NIST meets with digital ID experts globally to win wide framework acceptance
Making and maintaining peer relationships around the world is important for coherent progress in any technology.
That statement, which has been almost universally obvious within the U.S. government (and businesses) for decades has become a little less so in the last several years. And that might be the impetus behind a blog published this week by the National Institute of Standards and Technology.
Written by Amy Mahn, a NIST international policy specialist, the blog summarizes the agency’s engagement for digital ID and, generally, version 2 of NIST’s cybersecurity framework, often referred to as CSF, with relevant minds beyond U.S. borders.
Mexican business executives and government officials from Italy and New Zealand spoke at NIST’s February meeting about progress on cybersecurity framework update, which is approaching draft status. This spring, NIST published draft ideas in an effort to spark discussions.
NIST officials pressed the same topic in April when it attended the RSA conference. In a presentation and in hallway scrums, they made the case for international engagement with the framework’s update, according to Mahn.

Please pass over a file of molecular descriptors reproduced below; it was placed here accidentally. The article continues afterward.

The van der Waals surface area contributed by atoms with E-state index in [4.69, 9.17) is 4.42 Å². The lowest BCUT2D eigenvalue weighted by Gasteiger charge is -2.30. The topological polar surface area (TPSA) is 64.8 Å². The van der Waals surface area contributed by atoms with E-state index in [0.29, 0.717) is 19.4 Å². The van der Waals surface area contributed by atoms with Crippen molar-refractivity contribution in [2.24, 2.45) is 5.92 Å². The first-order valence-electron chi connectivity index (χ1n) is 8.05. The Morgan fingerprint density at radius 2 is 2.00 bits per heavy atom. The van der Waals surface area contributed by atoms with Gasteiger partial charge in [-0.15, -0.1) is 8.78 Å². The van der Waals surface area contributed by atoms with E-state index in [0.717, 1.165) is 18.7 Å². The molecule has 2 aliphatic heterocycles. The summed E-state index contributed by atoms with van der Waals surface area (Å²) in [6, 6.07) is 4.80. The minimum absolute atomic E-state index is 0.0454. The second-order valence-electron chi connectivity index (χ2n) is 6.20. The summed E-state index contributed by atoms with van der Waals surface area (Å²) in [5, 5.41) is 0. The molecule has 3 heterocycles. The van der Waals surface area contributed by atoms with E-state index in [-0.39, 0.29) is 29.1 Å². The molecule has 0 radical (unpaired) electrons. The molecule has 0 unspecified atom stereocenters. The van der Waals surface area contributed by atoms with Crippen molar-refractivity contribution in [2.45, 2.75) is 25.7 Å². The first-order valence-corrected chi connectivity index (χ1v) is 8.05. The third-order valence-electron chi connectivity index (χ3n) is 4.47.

In March, NIST subject matter experts spoke at the European Union Cyber Act Conference, offering guidance about Internet of Things security. Officials also took the opportunity to brief relevant U.S. embassy staff on the framework update.
There also were “critical” meetings involving the U.S., EU Trade and Technology Council, which focus on digital identity. NIST personnel has been working with a council working group dealing with tech standards. At this meeting, they presented for comment the agency’s proposed guidelines for special publication 800-63 Digital Identity.
Mahn said NIST officials missed few opportunities to visit with their United Kingdom counterparts, perhaps in a conscious effort to balance work going on between the U.S. and the EU.
Agency personnel also hosted business and government delegations in the United States to discuss several topics, including digital ID. There were teams from Canada, Cote d’Ivoire, France, Uzbekistan, Vietnam and India.